So, Ezra was awake.

"Oh c’mon, Ez! We’re trying! Remember how long it took us to find Billy, that time he ran off? An’ Angie’s much better at hiding."

Poor Mr Wilmington. He had surely made every effort.

"Do I have to do it myself?"

Truculent and impractical. Typical of Ezra.

"Don’t even think it! I’m not gonna pick ya up off the floor again!"

Well said, Mr Jackson. Don’t stand for any nonsense.

But still, Maude was pleased to hear Ezra being so recalcitrant. He was obviously recovering well. And maybe she hadn’t been able to prevent his pain over losing Angelica, but now she would be able to relieve it.

She signalled for her granddaughter to wait outside and remain quiet. This sort of entrance had to be effected with suitable aplomb. She would go first and try to pave the way.

When she entered the room, she found it somewhat crowded. Not only Inez and her son’s six associates had gathered at his beside, Dr Elliott, Mr Dunne’s young wife and Mrs Travis were also there.

"Is there enough space to permit the entrance of another visitor?"

Ezra turned his head to look at her. Someone had apparently been kind enough to prop him up in a sitting position, so that he could harangue his friends and colleagues with greater comfort.

"Mother! Where have you been?"

She smiled. It was nice to see that he had actually noted her absence. She’d thought that Angelica’s had probably occupied his mind to the exclusion of all else.

"Most recently, at the local cemetery. But before we embark on a lengthy discussion about that, Ezra, I have a companion who craves admittance." She reached out into the corridor and drew her granddaughter into the room.


Angelica heard her name chorused in various forms, and she was unsure whether to smile or to run.

She looked to her father and thought that he still seemed rather angry and unkempt. She’d been told that he would be glad to see her. Well, maybe he still wasn’t feeling very well and that was making him cranky.

"Angelica Teresa Velasquez Standish!"

Ezra’s words caused Angelica to flinch. All four names - she was still in really serious trouble.

"What on earth did you think you were doin’?"

Angelica’s anger resurfaced. At times like this, it was obvious that she’d inherited every iota of Teresa’s fire.

Her grandmother had convinced her to return with a promise of reconciliation and understanding, not interrogation.

But if he hadn’t got the message from her note, she was fully prepared to tell him again.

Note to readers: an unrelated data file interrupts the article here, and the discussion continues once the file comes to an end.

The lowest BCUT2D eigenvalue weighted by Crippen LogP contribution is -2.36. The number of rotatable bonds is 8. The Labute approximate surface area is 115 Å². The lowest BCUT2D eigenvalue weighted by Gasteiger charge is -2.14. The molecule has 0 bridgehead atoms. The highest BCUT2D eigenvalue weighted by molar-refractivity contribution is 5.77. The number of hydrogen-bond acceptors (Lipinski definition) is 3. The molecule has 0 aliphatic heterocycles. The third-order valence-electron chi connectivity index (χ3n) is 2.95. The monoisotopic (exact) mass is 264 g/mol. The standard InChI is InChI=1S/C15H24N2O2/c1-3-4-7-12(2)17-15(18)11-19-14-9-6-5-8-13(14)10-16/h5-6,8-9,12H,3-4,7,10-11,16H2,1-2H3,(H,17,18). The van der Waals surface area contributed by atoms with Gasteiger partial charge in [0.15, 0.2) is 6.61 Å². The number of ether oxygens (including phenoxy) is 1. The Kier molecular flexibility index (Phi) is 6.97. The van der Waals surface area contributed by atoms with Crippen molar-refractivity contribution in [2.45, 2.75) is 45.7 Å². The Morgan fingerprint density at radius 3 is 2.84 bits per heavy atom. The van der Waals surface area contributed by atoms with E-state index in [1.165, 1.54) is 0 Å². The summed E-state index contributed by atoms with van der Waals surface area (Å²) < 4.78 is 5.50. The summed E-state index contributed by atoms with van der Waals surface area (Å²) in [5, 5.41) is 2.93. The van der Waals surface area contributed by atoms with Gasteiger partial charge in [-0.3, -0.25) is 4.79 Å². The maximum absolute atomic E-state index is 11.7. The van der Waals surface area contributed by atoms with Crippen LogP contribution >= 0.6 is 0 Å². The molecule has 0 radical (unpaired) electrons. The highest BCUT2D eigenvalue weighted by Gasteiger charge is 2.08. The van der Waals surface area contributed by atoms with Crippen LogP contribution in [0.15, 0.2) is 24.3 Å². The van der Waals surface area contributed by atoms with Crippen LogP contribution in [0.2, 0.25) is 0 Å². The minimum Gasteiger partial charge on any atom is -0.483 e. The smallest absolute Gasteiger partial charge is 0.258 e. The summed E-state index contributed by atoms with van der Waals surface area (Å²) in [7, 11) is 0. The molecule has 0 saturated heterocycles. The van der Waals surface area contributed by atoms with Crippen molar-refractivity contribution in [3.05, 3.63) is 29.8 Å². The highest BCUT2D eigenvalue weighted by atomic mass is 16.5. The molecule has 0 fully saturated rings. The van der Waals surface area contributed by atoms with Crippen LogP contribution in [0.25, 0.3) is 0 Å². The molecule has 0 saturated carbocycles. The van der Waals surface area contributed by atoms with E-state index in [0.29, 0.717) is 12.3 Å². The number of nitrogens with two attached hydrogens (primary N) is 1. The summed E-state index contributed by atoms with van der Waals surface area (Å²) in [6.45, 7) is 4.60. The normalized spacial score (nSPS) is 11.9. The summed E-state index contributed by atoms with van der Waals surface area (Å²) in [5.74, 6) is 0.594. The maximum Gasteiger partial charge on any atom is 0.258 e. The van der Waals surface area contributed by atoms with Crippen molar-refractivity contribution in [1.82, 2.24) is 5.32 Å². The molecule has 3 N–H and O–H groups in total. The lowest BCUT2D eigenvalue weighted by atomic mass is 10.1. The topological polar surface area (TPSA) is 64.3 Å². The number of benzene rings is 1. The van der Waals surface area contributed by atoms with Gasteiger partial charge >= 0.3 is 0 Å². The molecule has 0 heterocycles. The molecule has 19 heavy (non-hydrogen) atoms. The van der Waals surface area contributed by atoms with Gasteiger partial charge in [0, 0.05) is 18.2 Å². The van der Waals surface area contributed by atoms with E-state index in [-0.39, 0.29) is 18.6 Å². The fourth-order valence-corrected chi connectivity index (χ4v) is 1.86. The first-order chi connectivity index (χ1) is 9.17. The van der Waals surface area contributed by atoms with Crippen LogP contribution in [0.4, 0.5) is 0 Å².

"I was going away. If you don’t want to be my father anymore, that’s fine! I can look after myself. I don’t need you or anybody else!"

Ezra made the transitions from anger to shock to remorse, in less than a second. "Don’t want to...? Oh Angel, how could you think...?" Words failed him. There simply were none that were adequate.

So, despite all of his resolutions about quarantine, he held out his arms to her. And despite all her bravado about not needing him, she instantly rushed forward to be claimed by his embrace.

Nathan started to move forward to separate them but then stopped. It seemed that it would do more harm than good, at this stage. And looking at the fierce desperation with which they both clasped each other, he’d probably need a crowbar to do it.

Ezra was too choked by emotion to speak. She was here in his arms again. His own precious Angel girl. And he might have lost her. She might have left him because she’d actually believed that he no longer loved her.

Finally, he managed to whisper into her hair, "I thought we said ‘together forever’."

And her tear-stained reply came back. "Yes, I thought we said that too!"

All her confusion and loneliness were conveyed in those few words. He had to do something to restore the bond between them. He had to let her know that while he drew breath in this world, she would never be alone or unwanted.

"Angel, whatever happens, I’ll always want to be your father."


"I promise faithfully."

He drew her out to arms length so that he could look into her eyes. "Now you once made me promise never to leave you. I need you to promise me that you will never leave me again."

She smiled and wiped her eyes. "Never!" she assured him.

He grinned and decided to qualify his request. "Well, at least not until you’re all grown up and we find a suitable young gentleman who’s worthy of you."

She shook her head. "Not even then!" she vowed and his grin widened.

"Easy to say now, my Angel, but I won’t hold you to that. The promise only lasts until the day of your wedding."

"Would you leave me, if you got married?"

"Of course, not."

"Well, then I won’t leave you, if I do."

He resisted the urge to hug her again. "Yes well, some things which apply to fathers are not the same for daughters."

Hesitancy suddenly appeared in Angelica’s eyes again.

Ezra had once said that about drinking alcohol and smoking tobacco. He was going to be really angry with her when he found out what she’d done with the whiskey. And he’d only just forgiven her. It would be a real shame to make him angry again so soon.

Ezra frowned. The conversation seemed to have stopped abruptly and Angelica was anything but a reticent child.

Unless, she was feeling guilty about something.

"Is there something which you would like to tell me?"

Angelica hedged. "Yes, your face is all scratchy. Are you going to shave soon?"

Ezra laughed, she was a born dissembler but it wasn’t enough this time. "Soon enough. What else is on your mind?"

Angelica still hesitated. She didn’t know where to start.

But her grandmother was prepared to hazard a guess.